Scenario: Your loved one had been hospitalized urgently and is non-communicative. You are being asked to make critical medical decisions

What to expect in the emergency situation

    • In the event of a life threatening situation, ER staff are going to take necessary steps to stabilize a patient’s condition
    • The medical team will be looking for a primary family member or loved one to communicate with and help make decisions. In North Carolina, this is the Order of Priority for decision making in a hospital setting;
              1. Patient
              2. Individuals identified in legal documents (Healthcare Powers of Attorney)
              3. Family and Friends
              4. Doctors (Last Resort)

What to do in the emergency health situation

If there is someone other than yourself who is the designated Healthcare Power of Attorney (HCPOA), contact them and establish communication between that individual and the hospital staff even if it is by phone.

        • Try to locate advanced directives. This may be a job a friend or family member can assist with while you remain in the ER.
        • Documents may be stored in the hospital system and accessible by staff or on line through the NC Secretary of State website.

      Identify someone who can support you and listen to what is being asked and communicated by hospital staff.

        • If necessary your support person can listen to information and decision points with you by phone.
        • Do NOT invite all of your family members to join you in the ER. One or two people who can bring calm to the situation will serve you and your loved one best.
        • If you are truly alone, there is likely a hospital chaplain or social worker who can be with you and assist in interpreting what is being said

     Ask questions until you fully comprehend the situation.

        • Understand the urgency of the situation and time available for decision making
        • Understand the risks, benefits and probability of various outcomes of any treatment or surgical procedures
        • Understand the risks, benefits and probability of various outcomes if NO treatment or surgery is pursued and the probability of various outcomes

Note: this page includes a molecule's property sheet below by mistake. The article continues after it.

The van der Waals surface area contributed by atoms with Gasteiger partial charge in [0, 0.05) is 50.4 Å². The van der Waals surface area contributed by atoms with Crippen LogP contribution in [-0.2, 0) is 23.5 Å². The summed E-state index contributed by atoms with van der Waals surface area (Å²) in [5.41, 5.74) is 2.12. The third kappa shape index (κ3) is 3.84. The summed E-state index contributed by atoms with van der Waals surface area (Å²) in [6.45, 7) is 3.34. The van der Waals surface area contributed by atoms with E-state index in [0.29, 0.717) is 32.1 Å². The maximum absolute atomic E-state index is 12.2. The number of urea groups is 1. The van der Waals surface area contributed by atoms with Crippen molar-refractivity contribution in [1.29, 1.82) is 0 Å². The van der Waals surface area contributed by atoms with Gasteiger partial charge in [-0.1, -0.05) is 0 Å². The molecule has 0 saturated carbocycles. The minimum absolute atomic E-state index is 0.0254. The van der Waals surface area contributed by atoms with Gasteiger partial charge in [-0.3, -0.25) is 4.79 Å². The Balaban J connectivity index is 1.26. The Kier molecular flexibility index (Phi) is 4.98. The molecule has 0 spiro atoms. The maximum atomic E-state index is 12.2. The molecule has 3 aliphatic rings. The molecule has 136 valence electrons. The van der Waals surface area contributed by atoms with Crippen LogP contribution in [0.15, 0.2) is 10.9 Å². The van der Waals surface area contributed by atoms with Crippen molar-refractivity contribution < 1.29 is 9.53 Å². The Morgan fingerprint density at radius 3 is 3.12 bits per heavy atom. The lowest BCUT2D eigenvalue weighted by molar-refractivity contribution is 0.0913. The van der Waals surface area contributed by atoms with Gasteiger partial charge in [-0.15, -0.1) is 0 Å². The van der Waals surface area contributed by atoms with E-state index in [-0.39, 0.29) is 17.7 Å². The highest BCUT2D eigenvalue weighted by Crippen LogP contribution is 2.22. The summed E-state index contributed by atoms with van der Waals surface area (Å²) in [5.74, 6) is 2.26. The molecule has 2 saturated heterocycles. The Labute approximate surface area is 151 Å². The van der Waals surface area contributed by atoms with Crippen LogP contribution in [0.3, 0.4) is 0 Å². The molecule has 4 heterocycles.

• If you are having difficulty communicating with the person delivering the information, ask for a nurse or someone else to assist in the situation

     As difficult as it may be, it is important to keep in mind what your loved one would want in this situation and follow their wishes

        • If you or other loved ones have not had discussions about advanced care and end of life, try to think of what you know about them and how they might view the various options and outcomes.
        • If possible discuss the options with other available family or loved ones who may have better knowledge of their desires and wishes

     Jot down notes.

        • It is unlikely that you are going to remember what is being said. This may be a good job for your support person.

 

Making decisions for someone you care about in a life threatening situation is challenging even for those who are medically trained. The best way to manage these situations is to have in depth conversations with your family and loved ones prior to emergencies. There are numerous programs, tools and professionals available to assist you and those closest to you through this process.  

 

When you end up in the emergency room with a parent or an older adult who is no longer able to make decisions, there are some important points to remember when working with the medical team.

  1. If there is someone other than yourself who is the designated Healthcare Power of Attorney (HCPOA), contact them and establish communication between the HPCOA yourself and the hospital staff even if it is by phone.
  2. Identify a calm, trusted family member or friend who can be with you for support and help listen to what is being asked and communicated by hospital staff.
  3. Ask questions until you fully understand the situation and the decisions that will need to be made along with their consequences.
  4. As difficult as it may be, it is important to keep in mind what your loved one would want in this situation and follow their wishes.
  5. Take notes and write down who you spoke with and what was communicated. This could be a good job for your support person.

 

Lastly, there are 2 things you can do to keep a focused mind in an emergency

  • Breath – 3 Deep slow breaths in and out
  • Focus – on what is being said to you by medical staff and the moment at hand. Do not attempt to play out every scenario to its end the myriad of what ifs.

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